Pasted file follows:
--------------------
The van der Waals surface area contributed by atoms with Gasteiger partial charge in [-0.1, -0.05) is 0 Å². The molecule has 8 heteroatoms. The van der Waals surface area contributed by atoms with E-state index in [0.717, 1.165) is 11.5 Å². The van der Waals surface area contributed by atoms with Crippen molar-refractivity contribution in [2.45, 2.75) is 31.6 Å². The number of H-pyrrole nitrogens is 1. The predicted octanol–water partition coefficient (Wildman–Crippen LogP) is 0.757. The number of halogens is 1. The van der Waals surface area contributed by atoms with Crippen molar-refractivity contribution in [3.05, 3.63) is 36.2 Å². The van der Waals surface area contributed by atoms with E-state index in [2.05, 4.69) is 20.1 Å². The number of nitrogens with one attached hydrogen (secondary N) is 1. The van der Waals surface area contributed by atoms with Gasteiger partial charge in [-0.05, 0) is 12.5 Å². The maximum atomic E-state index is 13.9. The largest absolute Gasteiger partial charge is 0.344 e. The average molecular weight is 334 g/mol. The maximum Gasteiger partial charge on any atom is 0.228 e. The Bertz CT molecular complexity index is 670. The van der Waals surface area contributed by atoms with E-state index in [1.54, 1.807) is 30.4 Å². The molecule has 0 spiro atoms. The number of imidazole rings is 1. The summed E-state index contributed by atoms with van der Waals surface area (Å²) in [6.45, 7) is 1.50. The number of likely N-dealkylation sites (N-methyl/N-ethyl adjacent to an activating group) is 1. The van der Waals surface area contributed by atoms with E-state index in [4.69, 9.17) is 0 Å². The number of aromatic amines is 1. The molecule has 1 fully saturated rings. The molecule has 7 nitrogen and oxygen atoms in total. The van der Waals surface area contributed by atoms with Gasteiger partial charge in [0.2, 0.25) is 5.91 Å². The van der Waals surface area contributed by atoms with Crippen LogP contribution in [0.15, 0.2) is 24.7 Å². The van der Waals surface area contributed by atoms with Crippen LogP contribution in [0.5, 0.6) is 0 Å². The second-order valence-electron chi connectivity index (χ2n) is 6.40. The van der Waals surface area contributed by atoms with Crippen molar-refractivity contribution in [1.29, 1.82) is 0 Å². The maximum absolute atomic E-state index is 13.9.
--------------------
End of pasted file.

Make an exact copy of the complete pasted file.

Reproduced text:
The van der Waals surface area contributed by atoms with Gasteiger partial charge in [-0.1, -0.05) is 0 Å². The molecule has 8 heteroatoms. The van der Waals surface area contributed by atoms with E-state index in [0.717, 1.165) is 11.5 Å². The van der Waals surface area contributed by atoms with Crippen molar-refractivity contribution in [2.45, 2.75) is 31.6 Å². The number of H-pyrrole nitrogens is 1. The predicted octanol–water partition coefficient (Wildman–Crippen LogP) is 0.757. The number of halogens is 1. The van der Waals surface area contributed by atoms with Crippen molar-refractivity contribution in [3.05, 3.63) is 36.2 Å². The van der Waals surface area contributed by atoms with E-state index in [2.05, 4.69) is 20.1 Å². The number of nitrogens with one attached hydrogen (secondary N) is 1. The van der Waals surface area contributed by atoms with Gasteiger partial charge in [-0.05, 0) is 12.5 Å². The maximum atomic E-state index is 13.9. The largest absolute Gasteiger partial charge is 0.344 e. The average molecular weight is 334 g/mol. The maximum Gasteiger partial charge on any atom is 0.228 e. The Bertz CT molecular complexity index is 670. The van der Waals surface area contributed by atoms with E-state index in [1.54, 1.807) is 30.4 Å². The molecule has 0 spiro atoms. The number of imidazole rings is 1. The summed E-state index contributed by atoms with van der Waals surface area (Å²) in [6.45, 7) is 1.50. The number of likely N-dealkylation sites (N-methyl/N-ethyl adjacent to an activating group) is 1. The van der Waals surface area contributed by atoms with E-state index in [4.69, 9.17) is 0 Å². The number of aromatic amines is 1. The molecule has 1 fully saturated rings. The molecule has 7 nitrogen and oxygen atoms in total. The van der Waals surface area contributed by atoms with Gasteiger partial charge in [0.2, 0.25) is 5.91 Å². The van der Waals surface area contributed by atoms with Crippen LogP contribution in [0.15, 0.2) is 24.7 Å². The van der Waals surface area contributed by atoms with Crippen LogP contribution in [0.5, 0.6) is 0 Å². The second-order valence-electron chi connectivity index (χ2n) is 6.40. The van der Waals surface area contributed by atoms with Crippen molar-refractivity contribution in [1.29, 1.82) is 0 Å². The maximum absolute atomic E-state index is 13.9.